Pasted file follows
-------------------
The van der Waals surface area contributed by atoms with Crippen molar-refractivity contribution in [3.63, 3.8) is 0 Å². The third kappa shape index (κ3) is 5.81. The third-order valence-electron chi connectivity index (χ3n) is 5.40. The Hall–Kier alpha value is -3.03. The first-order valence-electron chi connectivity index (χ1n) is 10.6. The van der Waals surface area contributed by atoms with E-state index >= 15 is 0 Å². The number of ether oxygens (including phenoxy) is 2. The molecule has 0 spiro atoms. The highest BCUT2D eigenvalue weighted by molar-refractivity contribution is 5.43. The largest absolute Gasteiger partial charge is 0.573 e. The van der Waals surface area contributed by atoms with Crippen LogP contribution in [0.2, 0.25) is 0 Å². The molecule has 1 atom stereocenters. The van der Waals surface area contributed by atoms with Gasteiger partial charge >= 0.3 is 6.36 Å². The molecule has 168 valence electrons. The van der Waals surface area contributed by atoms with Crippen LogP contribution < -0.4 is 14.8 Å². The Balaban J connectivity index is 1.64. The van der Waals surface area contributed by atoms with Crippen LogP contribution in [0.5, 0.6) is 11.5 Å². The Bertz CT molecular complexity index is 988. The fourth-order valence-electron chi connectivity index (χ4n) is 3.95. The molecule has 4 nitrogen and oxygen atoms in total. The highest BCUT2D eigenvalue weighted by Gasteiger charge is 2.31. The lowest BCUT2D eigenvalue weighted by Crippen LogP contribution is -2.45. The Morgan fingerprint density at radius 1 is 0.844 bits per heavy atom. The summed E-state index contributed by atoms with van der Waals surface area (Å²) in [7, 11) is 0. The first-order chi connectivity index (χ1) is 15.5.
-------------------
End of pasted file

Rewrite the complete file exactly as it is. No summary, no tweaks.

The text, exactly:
The van der Waals surface area contributed by atoms with Crippen molar-refractivity contribution in [3.63, 3.8) is 0 Å². The third kappa shape index (κ3) is 5.81. The third-order valence-electron chi connectivity index (χ3n) is 5.40. The Hall–Kier alpha value is -3.03. The first-order valence-electron chi connectivity index (χ1n) is 10.6. The van der Waals surface area contributed by atoms with E-state index >= 15 is 0 Å². The number of ether oxygens (including phenoxy) is 2. The molecule has 0 spiro atoms. The highest BCUT2D eigenvalue weighted by molar-refractivity contribution is 5.43. The largest absolute Gasteiger partial charge is 0.573 e. The van der Waals surface area contributed by atoms with Crippen LogP contribution in [0.2, 0.25) is 0 Å². The molecule has 1 atom stereocenters. The van der Waals surface area contributed by atoms with Gasteiger partial charge >= 0.3 is 6.36 Å². The molecule has 168 valence electrons. The van der Waals surface area contributed by atoms with Crippen LogP contribution < -0.4 is 14.8 Å². The Balaban J connectivity index is 1.64. The van der Waals surface area contributed by atoms with Crippen LogP contribution in [0.5, 0.6) is 11.5 Å². The Bertz CT molecular complexity index is 988. The fourth-order valence-electron chi connectivity index (χ4n) is 3.95. The molecule has 4 nitrogen and oxygen atoms in total. The highest BCUT2D eigenvalue weighted by Gasteiger charge is 2.31. The lowest BCUT2D eigenvalue weighted by Crippen LogP contribution is -2.45. The Morgan fingerprint density at radius 1 is 0.844 bits per heavy atom. The summed E-state index contributed by atoms with van der Waals surface area (Å²) in [7, 11) is 0. The first-order chi connectivity index (χ1) is 15.5.